In July I did a lot more work on Gettysburg as I got ready to take another group there in August. I reflected on Iraq, PTSD, the Declaration of Independence and in my work on Gettysburg and Civil War issues I wrote this article about some of the similarities that I see in some Tea Party ideology and that of the ante-bellum South, the Confederacy and Jim Crow. That article is here Parallels between Tea Party Ideology and the Ante-Bellum South I took another stab at the situation in Iraq in this article Iraq, ISIS and Al Qaeda: Sowing the Wind…  and this about the moral responsibility of a nation at war to those that it sends to fight its wars  “You Broke it, You Bought It” The Responsibility of a Nation at War and Broken and Unlikely to Get Better: Military Mental Health Care

In August I led another trip to Gettysburg, and I reflected on a number of subjects, but as I was struggling so much after my collapse in May I decided to write a number of new articles about PTSD, Suicide and the military mental health care system. Here are two of them No Shutting Up Until it is Fixed: Veteran and Military Mental Health Care and  Moral Injury: Betrayal, Isolation, Suicidality, & Meaninglessness; the War after the War But I also ventured into the initial police reaction in Ferguson Missouri in the article The Misuse of Force: Shock and Awe Backfires in Ferguson But one of my favorite articles to write was this one on the Gettysburg Address, something that I always find important to reflect upon Reembracing the New Birth of Freedom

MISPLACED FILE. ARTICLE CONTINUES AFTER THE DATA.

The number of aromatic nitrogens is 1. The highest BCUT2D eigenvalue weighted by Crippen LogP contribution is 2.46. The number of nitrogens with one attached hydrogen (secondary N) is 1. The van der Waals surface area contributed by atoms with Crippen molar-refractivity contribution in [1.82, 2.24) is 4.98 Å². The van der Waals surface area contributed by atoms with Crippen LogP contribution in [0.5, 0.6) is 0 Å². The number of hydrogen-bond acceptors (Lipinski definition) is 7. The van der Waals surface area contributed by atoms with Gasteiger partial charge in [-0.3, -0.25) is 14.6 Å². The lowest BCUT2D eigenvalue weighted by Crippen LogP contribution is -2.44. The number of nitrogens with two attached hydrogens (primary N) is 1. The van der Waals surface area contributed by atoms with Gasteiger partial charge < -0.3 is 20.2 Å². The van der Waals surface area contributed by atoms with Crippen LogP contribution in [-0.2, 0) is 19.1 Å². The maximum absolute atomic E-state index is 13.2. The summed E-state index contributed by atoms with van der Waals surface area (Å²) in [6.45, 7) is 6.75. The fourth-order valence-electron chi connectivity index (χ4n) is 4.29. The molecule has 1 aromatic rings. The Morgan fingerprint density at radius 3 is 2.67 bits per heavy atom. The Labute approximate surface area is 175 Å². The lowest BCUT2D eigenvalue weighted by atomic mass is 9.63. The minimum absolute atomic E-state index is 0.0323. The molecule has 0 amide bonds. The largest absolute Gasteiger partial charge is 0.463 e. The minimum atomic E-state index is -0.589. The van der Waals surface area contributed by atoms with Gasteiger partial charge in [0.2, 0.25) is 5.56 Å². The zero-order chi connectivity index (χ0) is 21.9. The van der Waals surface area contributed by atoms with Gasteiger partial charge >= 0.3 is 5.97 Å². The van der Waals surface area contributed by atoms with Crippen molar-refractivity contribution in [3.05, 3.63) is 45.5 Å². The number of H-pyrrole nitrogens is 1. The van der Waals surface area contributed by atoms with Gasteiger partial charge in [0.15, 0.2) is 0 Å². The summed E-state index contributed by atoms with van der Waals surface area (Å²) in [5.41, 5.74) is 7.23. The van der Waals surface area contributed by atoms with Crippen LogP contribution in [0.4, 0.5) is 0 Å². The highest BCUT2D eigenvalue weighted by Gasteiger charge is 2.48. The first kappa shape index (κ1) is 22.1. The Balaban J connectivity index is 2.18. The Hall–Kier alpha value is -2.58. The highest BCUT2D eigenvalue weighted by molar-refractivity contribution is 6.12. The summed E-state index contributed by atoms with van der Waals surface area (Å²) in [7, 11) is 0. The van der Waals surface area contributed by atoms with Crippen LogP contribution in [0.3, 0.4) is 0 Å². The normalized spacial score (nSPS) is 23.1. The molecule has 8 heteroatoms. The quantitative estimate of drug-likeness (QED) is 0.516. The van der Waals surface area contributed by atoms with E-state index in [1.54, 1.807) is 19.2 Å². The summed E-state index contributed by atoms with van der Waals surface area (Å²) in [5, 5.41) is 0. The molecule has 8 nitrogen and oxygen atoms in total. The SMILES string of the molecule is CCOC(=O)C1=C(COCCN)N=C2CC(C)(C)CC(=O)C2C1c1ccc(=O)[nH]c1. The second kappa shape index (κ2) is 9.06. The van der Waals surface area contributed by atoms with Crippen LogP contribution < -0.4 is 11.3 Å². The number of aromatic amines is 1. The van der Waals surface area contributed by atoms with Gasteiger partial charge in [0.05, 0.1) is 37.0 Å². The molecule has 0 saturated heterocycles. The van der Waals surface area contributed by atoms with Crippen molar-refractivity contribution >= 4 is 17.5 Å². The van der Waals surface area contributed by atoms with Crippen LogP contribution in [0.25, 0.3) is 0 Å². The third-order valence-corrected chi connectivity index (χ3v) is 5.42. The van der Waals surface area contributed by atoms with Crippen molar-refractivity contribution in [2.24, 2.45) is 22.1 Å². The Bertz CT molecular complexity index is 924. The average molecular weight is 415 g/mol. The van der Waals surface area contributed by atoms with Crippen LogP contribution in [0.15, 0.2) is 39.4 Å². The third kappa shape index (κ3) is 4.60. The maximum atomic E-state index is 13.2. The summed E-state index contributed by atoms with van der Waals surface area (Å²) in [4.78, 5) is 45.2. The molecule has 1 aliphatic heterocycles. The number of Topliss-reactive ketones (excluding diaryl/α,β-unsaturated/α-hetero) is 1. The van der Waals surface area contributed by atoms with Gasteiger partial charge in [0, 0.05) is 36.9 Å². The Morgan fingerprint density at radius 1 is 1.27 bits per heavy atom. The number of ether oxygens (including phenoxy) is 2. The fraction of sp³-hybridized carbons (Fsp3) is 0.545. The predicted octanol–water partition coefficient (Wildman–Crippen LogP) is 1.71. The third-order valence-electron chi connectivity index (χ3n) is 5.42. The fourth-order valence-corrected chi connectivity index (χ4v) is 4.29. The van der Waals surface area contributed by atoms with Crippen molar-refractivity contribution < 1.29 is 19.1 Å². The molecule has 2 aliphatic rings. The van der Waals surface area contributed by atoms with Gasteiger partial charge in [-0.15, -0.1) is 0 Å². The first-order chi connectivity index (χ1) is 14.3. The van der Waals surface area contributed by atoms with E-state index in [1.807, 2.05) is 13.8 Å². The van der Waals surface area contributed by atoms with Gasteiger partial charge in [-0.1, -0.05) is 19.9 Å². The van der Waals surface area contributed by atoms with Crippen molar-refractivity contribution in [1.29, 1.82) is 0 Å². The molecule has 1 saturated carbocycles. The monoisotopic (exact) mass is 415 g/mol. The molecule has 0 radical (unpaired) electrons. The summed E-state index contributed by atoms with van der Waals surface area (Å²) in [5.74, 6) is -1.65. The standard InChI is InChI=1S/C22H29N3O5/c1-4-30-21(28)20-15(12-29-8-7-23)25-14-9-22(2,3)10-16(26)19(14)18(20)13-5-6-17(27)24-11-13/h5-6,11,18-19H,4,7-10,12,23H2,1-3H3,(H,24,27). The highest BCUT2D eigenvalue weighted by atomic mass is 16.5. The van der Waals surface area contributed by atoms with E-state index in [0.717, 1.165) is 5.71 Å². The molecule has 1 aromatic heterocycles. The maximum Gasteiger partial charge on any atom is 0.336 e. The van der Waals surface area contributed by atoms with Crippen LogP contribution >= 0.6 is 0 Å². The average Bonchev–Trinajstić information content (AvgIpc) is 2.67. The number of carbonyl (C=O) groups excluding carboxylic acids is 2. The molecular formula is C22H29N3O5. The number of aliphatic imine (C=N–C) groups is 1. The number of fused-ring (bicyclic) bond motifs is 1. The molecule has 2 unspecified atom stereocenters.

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In September I made pilgrimage to Oktoberfest. However I ventured into the discussion of the new, old kind of war that we are facing again, that of religious ideology and war without mercy. That article is here Wars Without Mercy: The New Old Way of War and The Islamic State and the New, Old Nature of War

In October, of course I continued to write about Gettysburg and the Civil War, baseball and the World Series, and was inducted into my High School’s Hall of Fame, which was a great honor. But I decided to tackle some of the religious ideologues who are actively engaged in the political process and did an article about Senator Ted Cruz’s father Rafael Cruz. That is here: Rafael Cruz and the Dangerous Heresy of the Self-Annointed

In November I made my final trip for the last academic year to Gettysburg and had the honor of meeting a real hero, retired Army Colonel Walter Marm, who won the Medal of Honor for his actions at the Battle of Ia Drang, a battle made famous by the movie We Were Soldiers that reflection is here: Return from Gettysburg: Table Talk and Meeting a Hero